author = "Satoru Yuzawa and Sachiko Kamakura and Junya Hayase and Hideki Sumimoto",
year = "2015",
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T1 - Structural basis of cofactor-mediated stabilization and substrate recognition of the α-tubulin acetyltransferase αTAT1

AU - Yuzawa, Satoru

AU - Kamakura, Sachiko

AU - Hayase, Junya

AU - Sumimoto, Hideki

PY - 2015/4/1

Y1 - 2015/4/1

N2 - The functions of microtubules are controlled in part by tubulin post-translational modification including acetylation of Lys40 in α-tubulin. αTAT1 (α-tubulin acetyltransferase 1), an enzyme evolutionarily conserved among eukaryotes, has recently been identified as the major α-tubulin Lys40 acetyltransferase, in which AcCoA (acetyl-CoA) serves as an acetyl group donor. The regulation and substrate recognition of this enzyme, however, have not been fully understood. In the present study, we show that AcCoA and CoA each form a stable complex with human αTAT1 to maintain the protein integrity both in vivo and in vitro. The invariant residues Arg132 and Ser160 in αTAT1 participate in the stable interaction not only with AcCoA but also with CoA, which is supported by analysis of the present crystal structures of the αTAT1 catalytic domain in complex with CoA. Alanine substitution for Arg132 or Ser160 leads to a drastic misfolding of the isolated αTAT1 catalytic domain in the absence of CoA and AcCoA but not in the presence of excess amounts of either cofactor. A mutant αTAT1 carrying the R132A or S160A substitution is degraded much faster than the wild-type protein when expressed in mammalian Madin-Darby canine kidney cells. Furthermore, alanine-scanning experiments using Lys40-containing peptides reveal that α-tubulin Ser38 is crucial for substrate recognition of αTAT1, whereas Asp39, Ile42, the glycine stretch (amino acid residues 43-45) and Asp46 are also involved. The requirement for substrate selection is totally different from that in various histone acetyltransferases, which appears to be consistent with the inability of αTAT1 to acetylate histones.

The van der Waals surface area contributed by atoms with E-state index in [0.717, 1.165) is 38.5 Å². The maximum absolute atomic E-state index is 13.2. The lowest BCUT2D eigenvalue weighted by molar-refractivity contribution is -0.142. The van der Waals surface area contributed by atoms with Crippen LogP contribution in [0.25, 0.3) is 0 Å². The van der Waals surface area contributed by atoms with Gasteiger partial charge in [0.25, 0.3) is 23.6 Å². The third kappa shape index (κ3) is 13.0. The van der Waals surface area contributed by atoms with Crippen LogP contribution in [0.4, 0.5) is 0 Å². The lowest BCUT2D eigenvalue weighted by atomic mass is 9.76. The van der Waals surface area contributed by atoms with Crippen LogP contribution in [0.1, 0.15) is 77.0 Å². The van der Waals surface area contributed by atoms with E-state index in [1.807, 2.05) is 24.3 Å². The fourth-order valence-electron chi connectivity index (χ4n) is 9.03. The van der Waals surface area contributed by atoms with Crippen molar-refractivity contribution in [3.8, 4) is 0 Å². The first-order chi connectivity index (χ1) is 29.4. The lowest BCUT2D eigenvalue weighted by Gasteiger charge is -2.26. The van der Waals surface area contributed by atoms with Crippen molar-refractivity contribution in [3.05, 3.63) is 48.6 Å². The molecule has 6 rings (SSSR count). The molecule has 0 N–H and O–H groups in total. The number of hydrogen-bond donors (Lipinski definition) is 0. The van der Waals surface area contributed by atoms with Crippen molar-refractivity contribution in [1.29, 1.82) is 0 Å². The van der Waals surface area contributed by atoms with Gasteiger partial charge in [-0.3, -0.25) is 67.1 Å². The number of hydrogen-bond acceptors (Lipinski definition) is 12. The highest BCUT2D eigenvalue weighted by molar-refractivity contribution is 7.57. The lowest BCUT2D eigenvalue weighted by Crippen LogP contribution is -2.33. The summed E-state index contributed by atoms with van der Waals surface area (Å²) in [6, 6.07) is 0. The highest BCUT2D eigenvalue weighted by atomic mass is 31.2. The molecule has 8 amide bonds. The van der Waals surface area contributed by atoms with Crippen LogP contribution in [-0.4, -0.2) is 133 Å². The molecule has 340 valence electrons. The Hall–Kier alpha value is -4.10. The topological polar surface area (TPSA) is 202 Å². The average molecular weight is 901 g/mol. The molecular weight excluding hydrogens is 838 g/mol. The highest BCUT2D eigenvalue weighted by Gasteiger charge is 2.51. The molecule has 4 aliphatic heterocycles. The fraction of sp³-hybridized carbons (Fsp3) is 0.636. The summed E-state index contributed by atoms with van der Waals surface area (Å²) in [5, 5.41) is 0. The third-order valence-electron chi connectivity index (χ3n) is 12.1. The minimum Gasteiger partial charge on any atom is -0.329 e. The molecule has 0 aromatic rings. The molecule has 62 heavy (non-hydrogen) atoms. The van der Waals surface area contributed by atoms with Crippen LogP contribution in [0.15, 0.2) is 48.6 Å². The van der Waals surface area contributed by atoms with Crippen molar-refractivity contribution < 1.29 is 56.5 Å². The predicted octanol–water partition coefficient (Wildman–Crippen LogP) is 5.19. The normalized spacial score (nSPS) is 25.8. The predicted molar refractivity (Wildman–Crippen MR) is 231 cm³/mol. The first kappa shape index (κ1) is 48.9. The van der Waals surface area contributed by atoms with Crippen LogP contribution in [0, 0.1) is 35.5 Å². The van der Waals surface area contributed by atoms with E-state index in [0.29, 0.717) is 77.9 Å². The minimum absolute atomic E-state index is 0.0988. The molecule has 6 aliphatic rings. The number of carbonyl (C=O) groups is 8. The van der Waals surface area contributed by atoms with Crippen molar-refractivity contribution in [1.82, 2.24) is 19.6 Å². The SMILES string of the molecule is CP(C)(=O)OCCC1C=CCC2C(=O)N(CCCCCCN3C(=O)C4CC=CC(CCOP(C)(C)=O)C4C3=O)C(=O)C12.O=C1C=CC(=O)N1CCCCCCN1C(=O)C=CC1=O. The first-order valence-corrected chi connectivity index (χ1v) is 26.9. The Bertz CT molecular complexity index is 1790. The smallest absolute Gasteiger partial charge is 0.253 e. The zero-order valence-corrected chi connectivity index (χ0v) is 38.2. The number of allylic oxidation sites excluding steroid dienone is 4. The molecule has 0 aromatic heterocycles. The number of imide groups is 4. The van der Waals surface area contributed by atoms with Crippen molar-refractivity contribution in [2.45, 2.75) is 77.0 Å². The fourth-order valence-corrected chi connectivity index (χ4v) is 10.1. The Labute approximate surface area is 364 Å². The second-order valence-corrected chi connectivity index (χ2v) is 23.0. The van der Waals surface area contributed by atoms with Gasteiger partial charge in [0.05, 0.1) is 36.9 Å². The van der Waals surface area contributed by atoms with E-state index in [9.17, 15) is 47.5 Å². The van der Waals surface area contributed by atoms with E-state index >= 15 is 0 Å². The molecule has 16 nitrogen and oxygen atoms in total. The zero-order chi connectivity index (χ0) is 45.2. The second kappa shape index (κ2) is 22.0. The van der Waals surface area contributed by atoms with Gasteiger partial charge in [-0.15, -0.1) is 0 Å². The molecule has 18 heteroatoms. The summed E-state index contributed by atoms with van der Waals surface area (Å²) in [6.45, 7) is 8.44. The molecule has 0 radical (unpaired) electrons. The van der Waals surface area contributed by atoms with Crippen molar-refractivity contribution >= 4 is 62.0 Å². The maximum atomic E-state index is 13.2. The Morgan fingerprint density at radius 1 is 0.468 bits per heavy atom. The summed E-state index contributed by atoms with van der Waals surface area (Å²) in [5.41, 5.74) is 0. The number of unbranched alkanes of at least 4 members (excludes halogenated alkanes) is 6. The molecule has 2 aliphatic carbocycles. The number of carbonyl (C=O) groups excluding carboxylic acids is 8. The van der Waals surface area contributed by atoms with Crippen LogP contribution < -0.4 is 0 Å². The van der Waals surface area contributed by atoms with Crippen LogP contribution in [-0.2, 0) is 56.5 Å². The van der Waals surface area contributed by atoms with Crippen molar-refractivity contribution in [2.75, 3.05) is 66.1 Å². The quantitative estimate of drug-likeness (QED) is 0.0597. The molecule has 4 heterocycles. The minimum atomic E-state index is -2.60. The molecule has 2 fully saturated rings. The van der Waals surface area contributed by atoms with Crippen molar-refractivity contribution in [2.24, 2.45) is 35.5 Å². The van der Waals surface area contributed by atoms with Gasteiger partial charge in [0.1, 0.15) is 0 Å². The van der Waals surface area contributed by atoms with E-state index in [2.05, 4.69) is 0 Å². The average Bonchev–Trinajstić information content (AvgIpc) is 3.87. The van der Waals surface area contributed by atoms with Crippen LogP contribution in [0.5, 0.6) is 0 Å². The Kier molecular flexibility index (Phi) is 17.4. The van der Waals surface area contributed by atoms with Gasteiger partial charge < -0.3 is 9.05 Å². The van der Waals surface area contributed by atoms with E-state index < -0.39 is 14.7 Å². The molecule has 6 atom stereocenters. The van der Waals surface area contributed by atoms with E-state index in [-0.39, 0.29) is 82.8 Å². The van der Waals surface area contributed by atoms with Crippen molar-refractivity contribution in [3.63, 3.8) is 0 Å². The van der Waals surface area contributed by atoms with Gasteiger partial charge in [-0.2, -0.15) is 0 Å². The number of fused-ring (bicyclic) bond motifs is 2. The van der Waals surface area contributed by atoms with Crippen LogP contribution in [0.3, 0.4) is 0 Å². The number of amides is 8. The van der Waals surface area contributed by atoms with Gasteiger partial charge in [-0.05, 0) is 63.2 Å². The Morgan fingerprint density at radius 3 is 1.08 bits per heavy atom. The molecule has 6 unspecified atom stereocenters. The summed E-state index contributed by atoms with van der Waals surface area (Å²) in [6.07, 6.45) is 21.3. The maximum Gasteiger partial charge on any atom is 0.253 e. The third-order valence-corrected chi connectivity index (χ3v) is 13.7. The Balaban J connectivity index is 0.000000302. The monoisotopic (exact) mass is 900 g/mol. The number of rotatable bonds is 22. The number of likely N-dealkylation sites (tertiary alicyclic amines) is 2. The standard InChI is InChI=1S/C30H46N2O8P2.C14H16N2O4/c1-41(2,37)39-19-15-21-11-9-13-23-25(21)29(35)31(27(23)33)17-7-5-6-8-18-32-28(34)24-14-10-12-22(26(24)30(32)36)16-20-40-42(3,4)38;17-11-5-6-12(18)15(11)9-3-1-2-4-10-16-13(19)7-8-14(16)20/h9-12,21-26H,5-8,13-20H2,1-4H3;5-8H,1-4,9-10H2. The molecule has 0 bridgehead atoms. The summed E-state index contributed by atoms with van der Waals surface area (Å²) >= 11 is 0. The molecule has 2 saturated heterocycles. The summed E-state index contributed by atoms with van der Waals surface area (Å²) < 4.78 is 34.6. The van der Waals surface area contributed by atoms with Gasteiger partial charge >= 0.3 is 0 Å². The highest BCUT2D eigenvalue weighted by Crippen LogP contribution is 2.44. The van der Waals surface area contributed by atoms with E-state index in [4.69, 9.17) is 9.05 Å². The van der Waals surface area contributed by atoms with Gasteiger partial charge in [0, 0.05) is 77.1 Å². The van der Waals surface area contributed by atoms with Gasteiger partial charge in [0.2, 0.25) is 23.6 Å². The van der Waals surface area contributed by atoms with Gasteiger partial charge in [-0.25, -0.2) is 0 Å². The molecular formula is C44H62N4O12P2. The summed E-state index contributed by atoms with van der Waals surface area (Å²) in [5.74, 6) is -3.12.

AB - The functions of microtubules are controlled in part by tubulin post-translational modification including acetylation of Lys40 in α-tubulin. αTAT1 (α-tubulin acetyltransferase 1), an enzyme evolutionarily conserved among eukaryotes, has recently been identified as the major α-tubulin Lys40 acetyltransferase, in which AcCoA (acetyl-CoA) serves as an acetyl group donor. The regulation and substrate recognition of this enzyme, however, have not been fully understood. In the present study, we show that AcCoA and CoA each form a stable complex with human αTAT1 to maintain the protein integrity both in vivo and in vitro. The invariant residues Arg132 and Ser160 in αTAT1 participate in the stable interaction not only with AcCoA but also with CoA, which is supported by analysis of the present crystal structures of the αTAT1 catalytic domain in complex with CoA. Alanine substitution for Arg132 or Ser160 leads to a drastic misfolding of the isolated αTAT1 catalytic domain in the absence of CoA and AcCoA but not in the presence of excess amounts of either cofactor. A mutant αTAT1 carrying the R132A or S160A substitution is degraded much faster than the wild-type protein when expressed in mammalian Madin-Darby canine kidney cells. Furthermore, alanine-scanning experiments using Lys40-containing peptides reveal that α-tubulin Ser38 is crucial for substrate recognition of αTAT1, whereas Asp39, Ile42, the glycine stretch (amino acid residues 43-45) and Asp46 are also involved. The requirement for substrate selection is totally different from that in various histone acetyltransferases, which appears to be consistent with the inability of αTAT1 to acetylate histones.